Author John Bogle is the founder of The Vanguard Group, known for providing the lowest cost funds in industry. Vanguard is also the largest asset management house in the world with over $3 trillion in total assets under management. John’s message is simple: keep costs low and invest in market indexes for the long run.

Investing is all about common sense. Owning a diversified portfolio of stocks and holding it for the long term is a winner’s game. Trying to beat the stock market is theoretically a zero-sum game (for every winner, there must be a loser), and after the substantial costs of investing are deducted, it becomes a loser’s game.


Common sense tells us—and history confirms—that the simplest and most efficient investment strategy is to buy and hold all of the nation’s publicly held businesses at very low cost. The classic index fund that owns this market portfolio is the only investment that guarantees you with your fair share of stock market returns.

This book is a rather quick read at only 216 pages. You can finish it in a day or two.

6. Security Analysis

This book is considered the “bible of value investing.” Benjamin Graham, along with David Dodd, coauthored this amazing book that covers exactly how to analyze stocks using fundamental objective analysis rather than emotional thinking or feelings.

The book’s central point is that an investment should be made based upon a thorough investigation of the investment’s merits – not on the market generally, or interest rates, etc. It does not promise an easy path to riches – the techniques take work.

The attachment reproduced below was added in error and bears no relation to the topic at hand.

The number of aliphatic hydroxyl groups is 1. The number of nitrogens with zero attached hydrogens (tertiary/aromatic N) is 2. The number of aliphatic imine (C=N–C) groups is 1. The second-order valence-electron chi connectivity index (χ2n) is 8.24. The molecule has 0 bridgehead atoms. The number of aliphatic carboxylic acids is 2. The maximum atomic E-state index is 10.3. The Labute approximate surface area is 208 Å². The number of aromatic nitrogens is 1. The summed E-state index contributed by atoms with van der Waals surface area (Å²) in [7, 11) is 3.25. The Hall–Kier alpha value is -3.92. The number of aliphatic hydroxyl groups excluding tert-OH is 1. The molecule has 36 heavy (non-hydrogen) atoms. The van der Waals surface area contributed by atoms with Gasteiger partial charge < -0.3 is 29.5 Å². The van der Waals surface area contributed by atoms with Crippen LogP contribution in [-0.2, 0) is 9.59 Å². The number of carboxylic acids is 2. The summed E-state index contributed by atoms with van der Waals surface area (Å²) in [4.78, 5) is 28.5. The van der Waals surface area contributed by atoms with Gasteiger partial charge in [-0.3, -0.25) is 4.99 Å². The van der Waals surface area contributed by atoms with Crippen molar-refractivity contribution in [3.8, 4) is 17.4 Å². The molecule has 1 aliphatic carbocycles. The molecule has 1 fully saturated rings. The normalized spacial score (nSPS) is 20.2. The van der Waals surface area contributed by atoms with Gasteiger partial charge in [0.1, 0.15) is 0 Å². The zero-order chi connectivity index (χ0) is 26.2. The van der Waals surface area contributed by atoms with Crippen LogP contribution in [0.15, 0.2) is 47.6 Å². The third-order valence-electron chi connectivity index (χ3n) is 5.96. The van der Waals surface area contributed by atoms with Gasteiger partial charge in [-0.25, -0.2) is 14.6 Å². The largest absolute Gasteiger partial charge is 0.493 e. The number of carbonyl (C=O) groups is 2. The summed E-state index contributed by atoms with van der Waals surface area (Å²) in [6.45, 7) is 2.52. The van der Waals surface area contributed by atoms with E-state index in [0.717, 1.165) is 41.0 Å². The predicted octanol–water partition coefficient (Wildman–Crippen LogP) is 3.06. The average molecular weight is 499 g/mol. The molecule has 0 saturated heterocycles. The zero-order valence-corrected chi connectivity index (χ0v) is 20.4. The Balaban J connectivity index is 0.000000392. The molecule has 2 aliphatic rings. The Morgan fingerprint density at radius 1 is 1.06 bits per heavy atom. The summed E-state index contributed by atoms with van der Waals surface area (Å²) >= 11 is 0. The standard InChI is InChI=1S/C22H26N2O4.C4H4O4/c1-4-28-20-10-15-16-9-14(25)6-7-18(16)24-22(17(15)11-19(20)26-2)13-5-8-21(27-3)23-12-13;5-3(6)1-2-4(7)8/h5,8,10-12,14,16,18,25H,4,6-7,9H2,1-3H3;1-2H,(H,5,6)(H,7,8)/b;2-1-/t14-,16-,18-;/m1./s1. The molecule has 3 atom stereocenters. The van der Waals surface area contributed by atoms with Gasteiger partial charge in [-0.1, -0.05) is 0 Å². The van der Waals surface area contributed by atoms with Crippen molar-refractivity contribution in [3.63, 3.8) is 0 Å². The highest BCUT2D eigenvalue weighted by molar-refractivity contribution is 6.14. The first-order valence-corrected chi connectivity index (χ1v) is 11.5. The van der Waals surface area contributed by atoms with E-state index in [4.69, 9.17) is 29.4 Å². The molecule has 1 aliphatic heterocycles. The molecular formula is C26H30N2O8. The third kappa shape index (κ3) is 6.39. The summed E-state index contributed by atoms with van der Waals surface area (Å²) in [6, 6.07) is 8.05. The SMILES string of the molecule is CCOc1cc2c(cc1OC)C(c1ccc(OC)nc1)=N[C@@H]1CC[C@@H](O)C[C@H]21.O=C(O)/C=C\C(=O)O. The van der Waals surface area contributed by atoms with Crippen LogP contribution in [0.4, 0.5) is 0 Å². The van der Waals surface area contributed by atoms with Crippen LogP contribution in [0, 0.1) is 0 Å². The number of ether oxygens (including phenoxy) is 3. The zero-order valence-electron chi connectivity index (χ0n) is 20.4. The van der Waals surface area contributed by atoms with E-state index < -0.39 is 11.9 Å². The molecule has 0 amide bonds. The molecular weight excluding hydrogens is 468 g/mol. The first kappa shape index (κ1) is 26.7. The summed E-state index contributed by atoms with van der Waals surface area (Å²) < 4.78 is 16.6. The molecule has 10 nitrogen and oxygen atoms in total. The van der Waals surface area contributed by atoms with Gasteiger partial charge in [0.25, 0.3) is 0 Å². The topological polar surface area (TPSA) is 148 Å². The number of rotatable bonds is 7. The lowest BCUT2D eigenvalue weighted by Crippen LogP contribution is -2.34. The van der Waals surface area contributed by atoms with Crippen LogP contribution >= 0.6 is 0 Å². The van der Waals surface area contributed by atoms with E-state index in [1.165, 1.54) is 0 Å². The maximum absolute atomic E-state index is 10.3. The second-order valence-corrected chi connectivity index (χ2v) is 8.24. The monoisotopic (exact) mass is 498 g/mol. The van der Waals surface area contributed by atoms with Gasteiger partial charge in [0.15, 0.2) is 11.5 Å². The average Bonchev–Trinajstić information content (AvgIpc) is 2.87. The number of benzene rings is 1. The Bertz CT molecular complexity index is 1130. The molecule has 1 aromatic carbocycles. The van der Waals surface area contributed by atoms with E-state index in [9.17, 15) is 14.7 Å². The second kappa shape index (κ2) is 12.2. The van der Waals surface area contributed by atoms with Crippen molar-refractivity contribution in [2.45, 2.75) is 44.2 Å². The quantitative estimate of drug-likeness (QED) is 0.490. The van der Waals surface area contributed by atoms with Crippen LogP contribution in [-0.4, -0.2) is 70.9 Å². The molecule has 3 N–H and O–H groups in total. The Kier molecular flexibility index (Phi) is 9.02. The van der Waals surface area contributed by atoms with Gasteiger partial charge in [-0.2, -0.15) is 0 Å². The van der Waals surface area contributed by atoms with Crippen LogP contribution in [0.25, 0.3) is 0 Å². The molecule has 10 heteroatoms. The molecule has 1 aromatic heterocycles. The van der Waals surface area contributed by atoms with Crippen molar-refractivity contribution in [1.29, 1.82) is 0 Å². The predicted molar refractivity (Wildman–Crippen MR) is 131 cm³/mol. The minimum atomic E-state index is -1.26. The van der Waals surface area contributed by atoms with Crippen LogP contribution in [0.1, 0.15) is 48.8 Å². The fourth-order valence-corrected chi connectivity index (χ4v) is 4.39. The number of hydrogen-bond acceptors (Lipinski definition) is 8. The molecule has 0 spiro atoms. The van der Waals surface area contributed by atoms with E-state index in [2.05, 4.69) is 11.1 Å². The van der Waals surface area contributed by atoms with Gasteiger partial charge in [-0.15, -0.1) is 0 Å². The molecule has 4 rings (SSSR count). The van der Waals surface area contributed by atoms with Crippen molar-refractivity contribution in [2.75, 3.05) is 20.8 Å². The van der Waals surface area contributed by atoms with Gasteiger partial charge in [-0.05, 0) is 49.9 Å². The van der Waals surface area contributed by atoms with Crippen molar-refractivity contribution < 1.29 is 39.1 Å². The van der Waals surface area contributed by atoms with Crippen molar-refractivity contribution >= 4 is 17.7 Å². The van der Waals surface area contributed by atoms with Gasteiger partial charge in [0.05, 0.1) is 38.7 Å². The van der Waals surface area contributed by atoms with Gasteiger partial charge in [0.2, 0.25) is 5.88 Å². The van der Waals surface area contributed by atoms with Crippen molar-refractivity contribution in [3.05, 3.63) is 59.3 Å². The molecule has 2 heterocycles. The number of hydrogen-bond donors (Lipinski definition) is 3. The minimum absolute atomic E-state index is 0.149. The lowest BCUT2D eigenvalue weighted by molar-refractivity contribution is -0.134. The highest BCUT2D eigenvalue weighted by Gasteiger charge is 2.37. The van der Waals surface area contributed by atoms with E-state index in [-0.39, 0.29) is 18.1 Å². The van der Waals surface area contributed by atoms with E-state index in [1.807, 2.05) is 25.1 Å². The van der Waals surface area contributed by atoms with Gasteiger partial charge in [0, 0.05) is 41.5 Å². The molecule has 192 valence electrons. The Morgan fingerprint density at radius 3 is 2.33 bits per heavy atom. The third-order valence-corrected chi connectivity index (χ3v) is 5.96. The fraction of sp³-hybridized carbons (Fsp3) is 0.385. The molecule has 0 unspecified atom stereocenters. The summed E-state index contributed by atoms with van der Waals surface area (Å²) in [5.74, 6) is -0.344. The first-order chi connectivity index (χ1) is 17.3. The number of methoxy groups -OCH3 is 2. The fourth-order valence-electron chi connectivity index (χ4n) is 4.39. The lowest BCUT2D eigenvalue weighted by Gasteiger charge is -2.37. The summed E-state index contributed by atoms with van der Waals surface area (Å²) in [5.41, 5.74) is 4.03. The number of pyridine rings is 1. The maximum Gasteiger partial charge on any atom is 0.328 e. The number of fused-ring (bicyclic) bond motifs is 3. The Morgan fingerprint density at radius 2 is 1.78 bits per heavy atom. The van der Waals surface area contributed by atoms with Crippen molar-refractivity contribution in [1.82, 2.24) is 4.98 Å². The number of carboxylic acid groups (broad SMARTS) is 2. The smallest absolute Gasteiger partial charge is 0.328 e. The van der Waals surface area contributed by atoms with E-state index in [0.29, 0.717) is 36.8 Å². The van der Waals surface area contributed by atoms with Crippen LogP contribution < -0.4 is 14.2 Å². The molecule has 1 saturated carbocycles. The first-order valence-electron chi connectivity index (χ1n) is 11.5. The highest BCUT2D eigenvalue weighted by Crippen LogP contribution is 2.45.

However, Graham and Dodd’s theory of focusing on safety of principal plus satisfactory return has been time-tested, and no one can question the success that Graham’s disciples such as Warren Buffett have enjoyed.


This book contains 700 pages of content and is a rather long read. You can finish this book in a few days if you sit down and break up your reading into segments.

7. University of Warren Buffett

Stock Market Book Buyer’s Guide – Things to Watch Out For

First off, you want to determine your background & level of investing knowledge before making a purchase. Generally, most investors fall into 3 specific categories:

  • Beginner
  • Intermediate
  • Experienced

Most of you reading this article are complete beginners so it makes sense to start off with the most basic stock market basic and concepts.

For Beginners

If you’re a complete beginner, you should pick up a copy of How to Make Money in Stocks as your first step. This will provide you with a solid foundation on how the stock market works and why certain investors are so successful.


Other good reads for beginners include The Little Book of Common Sense Investing & One Up on Wall Street. There is a huge psychologic element behind investing and these 2 books will help train your mind to process information using logic instead of raw emotion.

For Intermediate Investors

If you have prior investing knowledge and/or training, then you can start with The Intelligent Investor. This book is perfect for investors who already have a solid investment background and foundation. It provides enough insight to make you see incredible stock market opportunities that others may overlook.

Another good read is How to Make Money in Stocks, too. While it’s mostly for beginners, William O’neil provides an easy to follow blueprint towards stock market success. Many people, including myself, respond well to step by step outlines. If you are just like men, then you will enjoy reading this book.

For Experienced Investors


If you have a lengthy track record of stock market knowledge, then you should pick up a copy of Security Analysis by Benjamin Graham. It’s widely known as the value investing bible and contains tons of complex information on determining a stock’s true intrinsic value using mathematical formulas and ratios.

It will take your investment approach to the next level and give you a thorough insight on how to properly value a stock.

Similar Posts

Leave a Reply

Your email address will not be published. Required fields are marked *